4. Don't new developments pay for themselves? No, not always. Tax rates and fees vary greatly because various types of development generate widely different local revenue. As a result, it is difficult to generalize about their financial viability. Typically, specific analysis is needed.
5. If new development pays for new streets and utilities is there any need for additional impact fees? Yes, new development will typically add to the need to eventually expand or build and equip new city halls, police stations, public works facilities, fire stations, parks, libraries and schools. New equipment for police, fire, and public works will need to be financed. Finally, because of the lag between new development and receipt of property taxes and state revenues based on population census data, transition financing is also needed.
6. Is budget or audit information the best source to develop projections for future operating costs? Yes, that is the best place to start. But most local governments have been faced with cutbacks to the point that budgets do not always reflect the true cost of operations. It is critical to identify the real cost to maintain existing services and facilities and adjust projected costs accordingly.
7. What options are available if the development will not support itself financially? There are quite a few options, depending on circumstances. Some options include changing phasing, development type, revising the base plan, conducting special census, and increasing up-front impact fees.
8. When is the best time to prepare a fiscal impact study? The best time is once an initial concept has been presented, but prior to initiating the formal approval process. This allows for adjustments to the plan based on the results of the study. It is much more difficult to make changes once a development concept has been submitted for formal review and approval.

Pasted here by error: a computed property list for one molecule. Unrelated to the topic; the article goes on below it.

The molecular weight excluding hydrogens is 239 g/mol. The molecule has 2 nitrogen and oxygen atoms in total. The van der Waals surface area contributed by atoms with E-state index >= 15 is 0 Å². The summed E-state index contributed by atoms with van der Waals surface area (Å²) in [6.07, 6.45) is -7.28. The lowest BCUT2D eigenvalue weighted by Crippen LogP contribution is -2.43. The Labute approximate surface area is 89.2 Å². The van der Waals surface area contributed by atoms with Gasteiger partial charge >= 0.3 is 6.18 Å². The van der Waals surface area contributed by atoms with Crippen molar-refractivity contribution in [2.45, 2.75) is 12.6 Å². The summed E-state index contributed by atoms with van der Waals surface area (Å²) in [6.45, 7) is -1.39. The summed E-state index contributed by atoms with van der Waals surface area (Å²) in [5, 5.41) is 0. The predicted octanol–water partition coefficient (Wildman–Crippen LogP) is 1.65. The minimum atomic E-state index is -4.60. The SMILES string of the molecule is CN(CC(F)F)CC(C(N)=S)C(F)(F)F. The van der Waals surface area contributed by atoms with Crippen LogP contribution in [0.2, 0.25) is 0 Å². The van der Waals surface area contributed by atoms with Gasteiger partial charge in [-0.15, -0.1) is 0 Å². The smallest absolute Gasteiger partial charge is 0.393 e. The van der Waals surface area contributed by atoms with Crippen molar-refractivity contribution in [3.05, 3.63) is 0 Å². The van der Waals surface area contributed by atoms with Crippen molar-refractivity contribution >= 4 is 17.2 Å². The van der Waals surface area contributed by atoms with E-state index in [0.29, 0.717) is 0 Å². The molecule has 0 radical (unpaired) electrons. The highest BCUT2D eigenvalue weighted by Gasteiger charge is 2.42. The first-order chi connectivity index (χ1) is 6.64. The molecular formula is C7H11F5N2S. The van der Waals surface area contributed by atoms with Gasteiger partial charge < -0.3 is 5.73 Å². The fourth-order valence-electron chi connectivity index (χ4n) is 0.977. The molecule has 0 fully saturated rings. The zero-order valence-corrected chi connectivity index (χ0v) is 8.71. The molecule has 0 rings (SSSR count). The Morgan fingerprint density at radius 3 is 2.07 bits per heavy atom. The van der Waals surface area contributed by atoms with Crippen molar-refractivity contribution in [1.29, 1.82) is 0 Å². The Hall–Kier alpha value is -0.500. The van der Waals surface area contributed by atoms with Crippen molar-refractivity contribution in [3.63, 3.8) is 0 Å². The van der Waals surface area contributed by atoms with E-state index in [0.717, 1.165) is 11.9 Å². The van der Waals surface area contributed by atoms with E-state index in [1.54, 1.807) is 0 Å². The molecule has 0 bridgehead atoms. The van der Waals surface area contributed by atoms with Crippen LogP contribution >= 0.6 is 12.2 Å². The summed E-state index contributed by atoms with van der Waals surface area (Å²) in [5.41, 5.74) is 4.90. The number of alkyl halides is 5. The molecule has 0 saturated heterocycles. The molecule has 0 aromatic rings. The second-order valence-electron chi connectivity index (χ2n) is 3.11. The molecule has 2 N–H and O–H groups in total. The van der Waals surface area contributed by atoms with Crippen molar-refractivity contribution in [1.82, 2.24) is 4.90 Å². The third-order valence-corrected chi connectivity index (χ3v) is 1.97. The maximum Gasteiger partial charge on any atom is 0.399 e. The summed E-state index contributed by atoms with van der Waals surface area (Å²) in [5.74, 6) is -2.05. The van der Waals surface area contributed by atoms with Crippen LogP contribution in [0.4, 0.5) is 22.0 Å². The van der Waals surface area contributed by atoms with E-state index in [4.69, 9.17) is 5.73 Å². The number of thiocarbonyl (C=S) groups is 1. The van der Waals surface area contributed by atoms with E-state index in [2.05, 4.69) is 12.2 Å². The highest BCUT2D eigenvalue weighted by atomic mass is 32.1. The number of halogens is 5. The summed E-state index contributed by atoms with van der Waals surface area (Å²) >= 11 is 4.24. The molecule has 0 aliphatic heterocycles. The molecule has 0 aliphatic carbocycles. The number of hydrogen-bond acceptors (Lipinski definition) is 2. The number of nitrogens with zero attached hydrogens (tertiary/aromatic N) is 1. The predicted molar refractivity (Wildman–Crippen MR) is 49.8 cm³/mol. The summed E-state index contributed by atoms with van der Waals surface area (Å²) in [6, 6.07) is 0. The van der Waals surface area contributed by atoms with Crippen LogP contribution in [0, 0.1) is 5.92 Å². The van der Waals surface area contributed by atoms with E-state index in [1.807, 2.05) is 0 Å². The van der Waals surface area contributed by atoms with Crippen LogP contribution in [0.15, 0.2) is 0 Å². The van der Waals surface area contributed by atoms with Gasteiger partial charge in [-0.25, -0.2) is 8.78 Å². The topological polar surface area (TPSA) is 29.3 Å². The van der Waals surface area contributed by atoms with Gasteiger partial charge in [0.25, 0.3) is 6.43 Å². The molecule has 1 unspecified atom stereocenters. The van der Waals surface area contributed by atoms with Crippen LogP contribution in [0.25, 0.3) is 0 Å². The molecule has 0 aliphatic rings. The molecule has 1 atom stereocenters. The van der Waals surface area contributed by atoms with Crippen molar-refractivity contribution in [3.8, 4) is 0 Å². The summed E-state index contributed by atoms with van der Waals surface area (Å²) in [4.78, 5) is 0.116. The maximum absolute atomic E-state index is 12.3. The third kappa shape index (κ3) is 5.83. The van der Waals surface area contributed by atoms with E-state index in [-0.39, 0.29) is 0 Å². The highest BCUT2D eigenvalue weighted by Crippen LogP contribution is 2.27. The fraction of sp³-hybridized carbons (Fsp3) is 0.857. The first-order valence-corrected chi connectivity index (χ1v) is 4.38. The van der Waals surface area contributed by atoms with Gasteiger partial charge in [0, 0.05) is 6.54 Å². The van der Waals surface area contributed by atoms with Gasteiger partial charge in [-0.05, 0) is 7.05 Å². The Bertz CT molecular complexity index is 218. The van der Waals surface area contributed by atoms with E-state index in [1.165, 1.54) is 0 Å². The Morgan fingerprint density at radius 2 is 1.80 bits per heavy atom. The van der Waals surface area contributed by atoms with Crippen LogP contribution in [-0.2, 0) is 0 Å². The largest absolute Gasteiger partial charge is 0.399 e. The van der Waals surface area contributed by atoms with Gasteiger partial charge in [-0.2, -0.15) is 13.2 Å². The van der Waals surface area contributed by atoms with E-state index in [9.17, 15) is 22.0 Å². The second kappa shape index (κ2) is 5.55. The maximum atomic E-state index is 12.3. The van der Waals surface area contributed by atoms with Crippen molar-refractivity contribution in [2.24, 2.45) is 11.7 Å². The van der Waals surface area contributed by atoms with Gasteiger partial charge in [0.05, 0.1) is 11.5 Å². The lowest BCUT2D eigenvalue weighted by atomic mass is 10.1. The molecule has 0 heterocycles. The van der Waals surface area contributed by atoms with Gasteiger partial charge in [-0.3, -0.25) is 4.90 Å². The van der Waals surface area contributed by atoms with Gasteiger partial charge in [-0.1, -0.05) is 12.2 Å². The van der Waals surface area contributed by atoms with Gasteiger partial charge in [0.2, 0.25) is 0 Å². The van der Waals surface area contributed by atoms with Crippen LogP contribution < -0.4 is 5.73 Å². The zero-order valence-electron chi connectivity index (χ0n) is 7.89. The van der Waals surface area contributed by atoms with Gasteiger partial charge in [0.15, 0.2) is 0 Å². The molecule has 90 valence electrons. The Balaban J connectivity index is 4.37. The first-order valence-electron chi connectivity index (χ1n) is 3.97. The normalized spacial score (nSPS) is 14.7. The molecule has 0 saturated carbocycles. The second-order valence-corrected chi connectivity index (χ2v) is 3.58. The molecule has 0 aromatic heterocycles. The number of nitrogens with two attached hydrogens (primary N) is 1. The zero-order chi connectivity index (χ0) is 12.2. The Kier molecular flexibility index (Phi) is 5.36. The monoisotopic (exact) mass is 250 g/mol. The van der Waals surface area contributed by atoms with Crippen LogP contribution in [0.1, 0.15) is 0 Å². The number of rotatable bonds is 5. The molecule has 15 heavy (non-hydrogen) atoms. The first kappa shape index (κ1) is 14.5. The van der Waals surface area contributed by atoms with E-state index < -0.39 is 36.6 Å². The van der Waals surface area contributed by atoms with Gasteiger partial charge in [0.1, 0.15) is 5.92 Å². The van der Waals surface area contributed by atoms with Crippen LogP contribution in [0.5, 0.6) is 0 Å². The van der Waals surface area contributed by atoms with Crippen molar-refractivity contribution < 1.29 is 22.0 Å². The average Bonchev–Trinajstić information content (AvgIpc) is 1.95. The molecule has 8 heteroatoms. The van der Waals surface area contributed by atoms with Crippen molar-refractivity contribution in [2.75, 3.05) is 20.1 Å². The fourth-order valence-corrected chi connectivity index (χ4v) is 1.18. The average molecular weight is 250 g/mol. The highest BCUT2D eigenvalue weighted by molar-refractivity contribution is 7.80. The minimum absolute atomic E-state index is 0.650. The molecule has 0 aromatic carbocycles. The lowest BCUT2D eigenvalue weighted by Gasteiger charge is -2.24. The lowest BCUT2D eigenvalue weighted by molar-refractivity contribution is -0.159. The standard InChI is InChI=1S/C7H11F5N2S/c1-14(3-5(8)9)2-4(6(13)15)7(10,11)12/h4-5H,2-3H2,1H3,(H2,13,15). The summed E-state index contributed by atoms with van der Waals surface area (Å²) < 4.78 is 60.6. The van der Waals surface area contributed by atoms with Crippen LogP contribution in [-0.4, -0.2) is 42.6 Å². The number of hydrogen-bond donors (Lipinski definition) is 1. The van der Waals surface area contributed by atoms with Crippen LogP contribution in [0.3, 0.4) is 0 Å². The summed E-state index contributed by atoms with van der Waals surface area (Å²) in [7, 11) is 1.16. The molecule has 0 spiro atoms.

9. Is there really any difference between studies performed by the developer’s consultant and one prepared by a city or their consultant? Yes, some development consultants do not have the municipal background needed to properly evaluate impacts and cost of services. Rarely, does a developer or their consultant have actual municipal operating knowledge. In addition, it is important to recognize that service levels vary from community to community.
10. What type of organization provides Fiscal Impact Review services? These studies are prepared by a variety of sources including cities themselves, planning firms, financial advisory firms and even some universities. Some communities require disclosure of current and recent clients to avoid the appearance of conflict of interest. It is always a good idea to check references as part of the selection process.
James Prosser is a financial advisor and leads Ehlers’ Illinois Office. He has city management experience in f Richfield, MN and in Hazel Crest, Glen Ellyn, IL. Jim has also managed numerous redevelopment and fiscal impact project s for communities.
Beth Ruyle is a financial advisor and is the municipal group leader for the Ehlers’ Illinois Office. She is the former director of the South Suburban Mayors and Managers Association. She has extensive economic development and municipal finance experience.